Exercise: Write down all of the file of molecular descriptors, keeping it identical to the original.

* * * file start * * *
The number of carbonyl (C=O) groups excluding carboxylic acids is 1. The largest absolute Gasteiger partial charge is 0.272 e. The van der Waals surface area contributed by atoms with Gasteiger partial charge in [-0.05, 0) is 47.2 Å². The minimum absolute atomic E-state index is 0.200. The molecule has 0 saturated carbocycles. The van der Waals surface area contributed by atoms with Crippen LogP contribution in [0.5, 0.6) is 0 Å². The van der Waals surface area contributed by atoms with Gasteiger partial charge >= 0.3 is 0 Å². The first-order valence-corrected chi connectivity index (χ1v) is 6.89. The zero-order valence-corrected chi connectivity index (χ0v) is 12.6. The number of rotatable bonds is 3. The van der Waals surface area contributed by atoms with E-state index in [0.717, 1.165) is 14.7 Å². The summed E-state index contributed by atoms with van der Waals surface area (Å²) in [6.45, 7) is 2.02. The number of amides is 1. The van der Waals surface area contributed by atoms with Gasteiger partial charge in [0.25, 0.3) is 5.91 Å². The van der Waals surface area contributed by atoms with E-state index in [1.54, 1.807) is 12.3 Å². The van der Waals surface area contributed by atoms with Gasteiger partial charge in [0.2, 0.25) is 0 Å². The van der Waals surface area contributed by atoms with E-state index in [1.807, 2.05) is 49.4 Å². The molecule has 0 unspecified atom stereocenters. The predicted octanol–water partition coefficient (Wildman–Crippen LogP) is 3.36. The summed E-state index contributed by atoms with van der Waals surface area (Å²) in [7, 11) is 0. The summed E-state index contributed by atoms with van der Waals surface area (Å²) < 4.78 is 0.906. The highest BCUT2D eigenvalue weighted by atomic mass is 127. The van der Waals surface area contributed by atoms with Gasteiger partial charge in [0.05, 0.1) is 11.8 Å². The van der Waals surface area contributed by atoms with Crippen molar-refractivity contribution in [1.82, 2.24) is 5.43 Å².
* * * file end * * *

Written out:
The number of carbonyl (C=O) groups excluding carboxylic acids is 1. The largest absolute Gasteiger partial charge is 0.272 e. The van der Waals surface area contributed by atoms with Gasteiger partial charge in [-0.05, 0) is 47.2 Å². The minimum absolute atomic E-state index is 0.200. The molecule has 0 saturated carbocycles. The van der Waals surface area contributed by atoms with Crippen LogP contribution in [0.5, 0.6) is 0 Å². The van der Waals surface area contributed by atoms with Gasteiger partial charge >= 0.3 is 0 Å². The first-order valence-corrected chi connectivity index (χ1v) is 6.89. The zero-order valence-corrected chi connectivity index (χ0v) is 12.6. The number of rotatable bonds is 3. The van der Waals surface area contributed by atoms with E-state index in [0.717, 1.165) is 14.7 Å². The summed E-state index contributed by atoms with van der Waals surface area (Å²) in [6.45, 7) is 2.02. The number of amides is 1. The van der Waals surface area contributed by atoms with Gasteiger partial charge in [0.25, 0.3) is 5.91 Å². The van der Waals surface area contributed by atoms with E-state index in [1.54, 1.807) is 12.3 Å². The van der Waals surface area contributed by atoms with Gasteiger partial charge in [0.2, 0.25) is 0 Å². The van der Waals surface area contributed by atoms with E-state index in [1.807, 2.05) is 49.4 Å². The molecule has 0 unspecified atom stereocenters. The predicted octanol–water partition coefficient (Wildman–Crippen LogP) is 3.36. The summed E-state index contributed by atoms with van der Waals surface area (Å²) in [7, 11) is 0. The summed E-state index contributed by atoms with van der Waals surface area (Å²) < 4.78 is 0.906. The highest BCUT2D eigenvalue weighted by atomic mass is 127. The van der Waals surface area contributed by atoms with Gasteiger partial charge in [0.05, 0.1) is 11.8 Å². The van der Waals surface area contributed by atoms with Crippen molar-refractivity contribution in [1.82, 2.24) is 5.43 Å².